This book was chosen as the August selection for the Gables Book Club. Unfortunately, the member who was so enthusiastic about it became ill and could not attend. I would love to have had her perspective added to the group discussion.
From the blurbs and promos about the book came this synopsis of it, "A man with a painful past. A child with a doubtful future. And a shared journey toward healing for both their hearts." That pretty much sums it up. Martin really is a master of foreshadowing and secrets. The reader first encounters Annie on a street corner selling lemonade. One suspects that there is a good reason for this as Martin alludes to her having a scar on her chest. Reese, the main character of the novel has left her a hefty contribution for the lemonade that he enjoys and as he leaves the money blows away and Annie runs into the path of a car as she is chasing it down. Reese is first on the scene of the accident and takes over with an authoritative command of trauma protocol. His background could be medical, EMS work, or a person who has suffered the same as Annie.
In chapters that alternate between the present and flashback, we slowly learn about Reese and Annie's past. His story centers around his devotion to a childhood sweetheart, Emma, who suffered from heart problems and who had died awaiting a transplant several years earlier. Reese has had a hard time dealing with this tragedy and although the reader is not sure why, but seems to shoulder more than his share of guilt. He lives an almost hermit-like existence save for his relationship with his brother-in-law, Charlie, who is blind. The two work on restoring and building boats on the shore of Lake Burton, Georgia.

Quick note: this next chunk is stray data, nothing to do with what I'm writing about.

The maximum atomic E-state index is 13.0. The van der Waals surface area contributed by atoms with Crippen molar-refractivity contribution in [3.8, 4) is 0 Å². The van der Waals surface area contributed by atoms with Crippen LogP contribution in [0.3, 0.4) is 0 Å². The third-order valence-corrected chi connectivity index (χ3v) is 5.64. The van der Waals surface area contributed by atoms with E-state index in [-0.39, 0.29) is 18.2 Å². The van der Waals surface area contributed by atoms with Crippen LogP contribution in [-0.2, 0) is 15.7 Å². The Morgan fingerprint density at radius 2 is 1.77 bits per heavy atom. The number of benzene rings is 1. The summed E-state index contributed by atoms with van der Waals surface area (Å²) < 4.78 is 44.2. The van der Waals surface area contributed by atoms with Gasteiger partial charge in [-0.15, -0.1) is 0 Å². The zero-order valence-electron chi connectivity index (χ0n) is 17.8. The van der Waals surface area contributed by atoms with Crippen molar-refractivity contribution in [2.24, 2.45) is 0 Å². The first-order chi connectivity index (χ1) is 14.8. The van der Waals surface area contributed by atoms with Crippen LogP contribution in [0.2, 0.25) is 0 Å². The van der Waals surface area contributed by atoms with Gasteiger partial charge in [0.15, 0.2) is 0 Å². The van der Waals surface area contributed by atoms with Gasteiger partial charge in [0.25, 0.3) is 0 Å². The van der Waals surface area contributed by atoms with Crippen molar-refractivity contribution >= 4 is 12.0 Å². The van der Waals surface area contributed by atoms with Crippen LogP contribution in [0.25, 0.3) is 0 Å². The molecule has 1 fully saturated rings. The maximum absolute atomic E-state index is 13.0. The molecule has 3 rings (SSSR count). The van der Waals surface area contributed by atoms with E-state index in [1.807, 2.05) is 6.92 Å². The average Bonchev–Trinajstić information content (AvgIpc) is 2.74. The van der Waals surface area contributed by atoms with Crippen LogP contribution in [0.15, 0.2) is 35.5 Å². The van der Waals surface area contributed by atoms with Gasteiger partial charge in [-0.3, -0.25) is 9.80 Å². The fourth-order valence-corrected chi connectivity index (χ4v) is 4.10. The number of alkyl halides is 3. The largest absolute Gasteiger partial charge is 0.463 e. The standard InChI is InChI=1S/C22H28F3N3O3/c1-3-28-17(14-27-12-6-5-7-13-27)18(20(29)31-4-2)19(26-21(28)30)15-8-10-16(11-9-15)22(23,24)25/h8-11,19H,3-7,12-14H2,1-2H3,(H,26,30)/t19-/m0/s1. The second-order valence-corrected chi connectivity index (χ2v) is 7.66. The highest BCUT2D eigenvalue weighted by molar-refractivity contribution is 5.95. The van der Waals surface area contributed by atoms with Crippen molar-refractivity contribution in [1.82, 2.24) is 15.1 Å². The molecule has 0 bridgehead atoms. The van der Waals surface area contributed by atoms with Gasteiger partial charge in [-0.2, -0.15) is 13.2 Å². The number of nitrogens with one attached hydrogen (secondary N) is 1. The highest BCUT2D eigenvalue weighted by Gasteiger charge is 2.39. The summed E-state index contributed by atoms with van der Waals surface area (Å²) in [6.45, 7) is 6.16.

Annie also has had her share of cardiac problems and lives with her aunt Cindy who has raised her since her missionary parents' deaths. She sells lemonade and crickets to help raise money for a heart transplant. For all that she has gone through, she remains upbeat, loving, and sweet girl. She sees the glass half full rather than half empty. Her description of the crickets gives the book its title.
As the Reese and Annie's lives intertwine, the action builds toward a climatic operating room description of a heart transplant. It is dramatic and educational at the same time. There are some collateral characters, namely Davis, the owner of a Christian bar and "Termite," a soul in need of saving. The theme of the heart being the wellspring of life permeates the novel as well as many biblical quotations.
The book was a fast read and probably the only one I have ever read that could be classifies as Christian Fiction. In nearly every chapter there is reference to spirituality and religion. I am sure it would find an esteemed place in a church library, but it is not what I would normally seek out to read. The ending, although shrouded in uncertainty, is fairly predictable. If one is drawn to Hallmark Channel movies, this would be a great read. For me, an ok one that was easy to finish and put down.